We pray as if God’s whole role is to remove suffering from our lives and our world by magic or miracle.  And we act in the world like people always have acted, seeking our own way, using power whenever we can to make happen what we think needs to happen.

And we expect that is how God is supposed to work in the world.  But that’s because we haven’t seen that the cross was the beginning of Jesus’ rule.  We’ve learned nothing from the mistakes of 2,000 years ago.

The Hebrew prophets actually saw the truth coming.  We heard today the first part of the servant songs of Isaiah which speak of God’s anointed servant offering his life for the people, and not just for Israel, but to bless the whole world.  That it would come by God’s anointed taking on suffering and pain, undeservedly, in order to transform it.  Why else do you think the Evangelists persist in saying that all this was told in the Scriptures already?

If this week’s events are a tragic mistake, or Judas’ (or anyone’s) fault, how do you make sense of the prophets, of Jesus’ teaching?  If this week’s events are God’s need for blood and punishment of someone, and Jesus is going to get it instead of us, how do you make sense of the prophets, of Jesus’ teaching?

So this is what we know from Scripture: Pilate’s sign is the hidden truth of God.  This is the way God will rule in the world, not through power and might and destruction of evil.  We just heard Matthew tell us Jesus had 72,000 angels to command should he have wanted a way of power and dominance.  He could have avoided the cross.  That he did not needs to teach us something.

By entering into evil and losing all power to it, by offering himself to restore all things, the Son of God begins God’s rule.  The cross isn’t the Father’s bloodlust being answered by the Son’s death, because in the Triune God, Father, Son and Spirit are offering God’s own life for the sake of the world.

The cross isn’t a tragic mistake, or the blame of any ancient or modern sinners, but God’s ultimate and final way to deal not just with my sin or yours, but the sinful disobedience of this entire world.

God rules by losing, at the cross, and still today.  That’s what this week needs to teach us.

So this is why we do what we do today, and for the next seven days.

We face this week as a solemn contemplation, not as our seeking maudlin pantomime, trying to re-create emotions from 2,000 years ago.  We contemplate the events of today, and each day, that we might learn the truth about God’s rule in the world, a truth we’ve lost by not seeing this week as God would have us see it.  We walk this path each year because we need to take evil as seriously as God does, and because only by regular contemplation can we begin to learn what God is doing.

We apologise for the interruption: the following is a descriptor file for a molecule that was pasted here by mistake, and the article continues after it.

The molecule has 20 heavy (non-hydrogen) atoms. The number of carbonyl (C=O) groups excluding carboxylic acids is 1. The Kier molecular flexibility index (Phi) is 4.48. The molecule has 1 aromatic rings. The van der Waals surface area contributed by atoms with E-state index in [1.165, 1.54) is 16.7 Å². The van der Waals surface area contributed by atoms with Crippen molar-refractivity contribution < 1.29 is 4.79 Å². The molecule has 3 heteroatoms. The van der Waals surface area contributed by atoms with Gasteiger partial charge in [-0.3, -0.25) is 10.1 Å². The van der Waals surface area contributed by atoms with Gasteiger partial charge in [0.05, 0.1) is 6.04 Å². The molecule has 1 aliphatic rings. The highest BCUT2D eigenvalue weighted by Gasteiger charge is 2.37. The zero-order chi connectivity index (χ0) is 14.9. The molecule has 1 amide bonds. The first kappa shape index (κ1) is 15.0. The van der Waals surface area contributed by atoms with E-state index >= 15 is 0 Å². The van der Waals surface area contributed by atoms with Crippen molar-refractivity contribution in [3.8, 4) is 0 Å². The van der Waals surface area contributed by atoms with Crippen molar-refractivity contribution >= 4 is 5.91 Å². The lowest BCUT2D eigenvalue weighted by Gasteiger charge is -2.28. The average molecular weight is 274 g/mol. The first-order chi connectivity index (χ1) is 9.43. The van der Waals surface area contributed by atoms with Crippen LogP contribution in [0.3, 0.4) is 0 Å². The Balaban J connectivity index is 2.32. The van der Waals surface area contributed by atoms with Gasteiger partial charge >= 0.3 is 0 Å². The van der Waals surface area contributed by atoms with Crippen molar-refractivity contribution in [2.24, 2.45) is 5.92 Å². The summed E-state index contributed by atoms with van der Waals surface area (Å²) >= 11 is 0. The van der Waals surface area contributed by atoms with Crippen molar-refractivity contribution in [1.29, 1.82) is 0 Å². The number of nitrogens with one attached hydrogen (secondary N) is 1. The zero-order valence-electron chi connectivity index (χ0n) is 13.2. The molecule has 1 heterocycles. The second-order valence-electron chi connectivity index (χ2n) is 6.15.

If we avoid such contemplation, we take great risks.

We risk missing the whole point about God and evil even for today, how God is actually working, not how we want God to work.  Knowing that this is how God did and does deal with it is critical to our understanding of how God acts in the suffering of the world today.

We also risk missing the whole point about how we are to engage the world and evil, how this completely sets aside any question of power/over and dominance for us as well.  Isaiah’s servant songs are famously ambiguous: you can’t tell by reading if it’s God’s anointed, one person, who enters suffering to redeem all, or if it’s God’s anointed, the whole people of God, who do.  I think the answer is both.  Baptized into Christ’s death and resurrection, this path of loss and sacrifice, of entering evil and suffering, is not just Jesus’ chosen path.  It’s our called path.

The Son of God says that suffering is not necessarily the worst thing that can happen, that by sharing the suffering of others we redeem it, that by offering ourselves to stand against evil, though it will cost us, we take the path by which all will be restored.  This is not what the world thinks.  And we can’t know this, believe this, live this, if we don’t take seriously our contemplation of God’s work in this week every year.

This is the truth about this week: we see how God is truly King over all things.

We just sang, “Here might I stay and sing, no story so divine; never was love, dear King!  That is the truth: there is nothing more divine, nothing more loving, nothing more kingly, than this story, this truth, this week.  This is the true love of the true King and God of the universe.  This passion and death are the point of how God will be in the world.

That’s why we “stay and sing.”  So we can learn this.  Trust this.  Begin to understand this.  And so we are ready to follow in the same path when our King calls to us.

In the name of Jesus.  Amen